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Mosques in the United States

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Omar Khalidi


Islamic Center of America

Islam's first mosque, built in Madinah in 622, was a simple rectangular structure constructed of palm logs and adobe bricks. The United States' first purpose-built mosque, completed in Cedar Rapids, Iowa in 1934, was a simple rectangular building of white clapboard on a cinder-block foundation, with a dome over the front door. In the 13 centuries that separate those buildings, mosque design has evolved differently in the different countries and cultures where Muslims live, and in the US too the thematic and visual characteristics of mosque architecture had to deal with a new environment--one that had its own pre-existing historical and visual vocabulary.  

Of nearly, 1000 mosques and Islamic centers in the United States surveyed in the mid-1990's, fewer than 100 had originally been designed to be mosques and, of those, the older ones had not been designed by architects. Many of these simple buildings were meant to used as cultural or community centers--for example, the Albanian Cultural Center, the Arab Banner Society, the Indian/Pakistani Muslim Association--and not exclusively as mosques. They had a room for prayer, but--like the Cedar Rapids mosques--they also served as clubs, with a social hall for weddings and parties and a basement for bingo games.   

No longer, American mosques built in the last few decades, in the period in which Islam has begun to feel at home in the United States, are almost universally architect-designed. And despite stylistic features that vary considerably, especially among the more elaborate mosques, all of them fall into one of three basic categories. First, there are those mosques that embody a traditional design transplanted entire from one--or several--Islamic lands. Examples are the Islamic Cultural Center in Washington, D.C.(built in 1957); the Islamic Center of Greater Toledo, Ohio (1983), and the Islamic Center of West Virginia in South Charleston (1989).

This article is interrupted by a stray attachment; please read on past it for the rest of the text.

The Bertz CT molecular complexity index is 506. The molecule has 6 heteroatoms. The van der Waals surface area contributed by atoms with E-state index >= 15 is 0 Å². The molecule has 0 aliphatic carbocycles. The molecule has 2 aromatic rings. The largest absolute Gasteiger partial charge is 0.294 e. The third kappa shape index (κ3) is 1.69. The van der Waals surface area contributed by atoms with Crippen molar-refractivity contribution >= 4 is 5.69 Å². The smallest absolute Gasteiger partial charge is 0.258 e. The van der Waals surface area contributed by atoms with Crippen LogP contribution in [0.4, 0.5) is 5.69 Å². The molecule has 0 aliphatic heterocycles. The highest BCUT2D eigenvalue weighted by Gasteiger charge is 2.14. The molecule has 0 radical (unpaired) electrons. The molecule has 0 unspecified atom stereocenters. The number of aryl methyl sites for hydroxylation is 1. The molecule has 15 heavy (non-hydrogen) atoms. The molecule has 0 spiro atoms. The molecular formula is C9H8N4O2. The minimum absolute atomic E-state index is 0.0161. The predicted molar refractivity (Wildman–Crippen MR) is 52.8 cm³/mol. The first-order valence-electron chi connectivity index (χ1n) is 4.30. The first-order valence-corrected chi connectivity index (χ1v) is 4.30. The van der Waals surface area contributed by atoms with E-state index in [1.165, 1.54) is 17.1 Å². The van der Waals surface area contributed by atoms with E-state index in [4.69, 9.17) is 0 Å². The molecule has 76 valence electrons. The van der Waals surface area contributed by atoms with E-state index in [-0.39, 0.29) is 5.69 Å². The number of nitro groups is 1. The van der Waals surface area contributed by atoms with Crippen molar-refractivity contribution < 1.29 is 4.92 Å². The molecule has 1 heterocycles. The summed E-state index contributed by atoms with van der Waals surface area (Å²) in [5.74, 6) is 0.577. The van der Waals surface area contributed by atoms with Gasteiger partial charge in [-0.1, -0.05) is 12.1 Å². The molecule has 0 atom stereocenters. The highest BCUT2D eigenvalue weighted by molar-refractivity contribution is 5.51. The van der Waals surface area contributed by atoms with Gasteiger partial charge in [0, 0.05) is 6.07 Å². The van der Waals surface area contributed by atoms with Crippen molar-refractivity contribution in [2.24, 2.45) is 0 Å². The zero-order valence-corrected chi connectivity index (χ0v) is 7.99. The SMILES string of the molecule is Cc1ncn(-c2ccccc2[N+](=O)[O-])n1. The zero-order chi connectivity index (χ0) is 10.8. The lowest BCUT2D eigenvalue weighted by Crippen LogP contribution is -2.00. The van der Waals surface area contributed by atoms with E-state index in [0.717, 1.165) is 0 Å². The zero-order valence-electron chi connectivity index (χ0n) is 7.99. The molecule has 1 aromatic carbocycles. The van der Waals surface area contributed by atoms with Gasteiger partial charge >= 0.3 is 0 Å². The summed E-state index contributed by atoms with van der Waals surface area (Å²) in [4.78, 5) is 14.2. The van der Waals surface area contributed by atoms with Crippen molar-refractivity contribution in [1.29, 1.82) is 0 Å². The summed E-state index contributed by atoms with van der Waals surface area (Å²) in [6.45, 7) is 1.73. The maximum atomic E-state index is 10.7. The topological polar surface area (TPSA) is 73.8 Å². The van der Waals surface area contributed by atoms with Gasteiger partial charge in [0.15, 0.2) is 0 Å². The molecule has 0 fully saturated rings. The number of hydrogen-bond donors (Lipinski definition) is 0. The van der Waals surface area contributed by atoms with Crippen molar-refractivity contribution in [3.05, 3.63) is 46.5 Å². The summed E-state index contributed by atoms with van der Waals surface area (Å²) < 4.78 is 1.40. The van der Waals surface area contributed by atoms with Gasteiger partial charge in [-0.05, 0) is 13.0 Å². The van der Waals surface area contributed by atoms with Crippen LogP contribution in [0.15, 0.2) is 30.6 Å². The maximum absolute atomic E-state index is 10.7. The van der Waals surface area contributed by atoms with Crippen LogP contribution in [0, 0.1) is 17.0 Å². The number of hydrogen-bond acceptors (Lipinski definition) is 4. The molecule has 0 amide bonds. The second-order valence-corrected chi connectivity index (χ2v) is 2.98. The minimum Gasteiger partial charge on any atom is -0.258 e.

Second, there are those that represent a reinterpretation of tradition, sometimes combined with elements of American architecture. examples are the Islamic Cultural Center in New York City (1991) and Dar al-Islam in Abiquiu, New Mexico (1981).   

Third are the designs that are entirely innovative, like those of the Islamic Society of North America's headquarters in Plainfield, Indiana (1979); the Islamic Center of Albuquerque, New Mexico (1981); the Islamic Center of Edmond, Oklahoma (1992) and the Islamic Center of Evansville, Indiana (1992).

As in the older mosques, most of the buildings in all these categories are not exclusively places of worship, but function rather as Islamic centers, with such facilities as classrooms, library, conference center, bookshop, kitchen and social hall, as well as recreational facilities, residential apartments, and in some cases even as funeral home.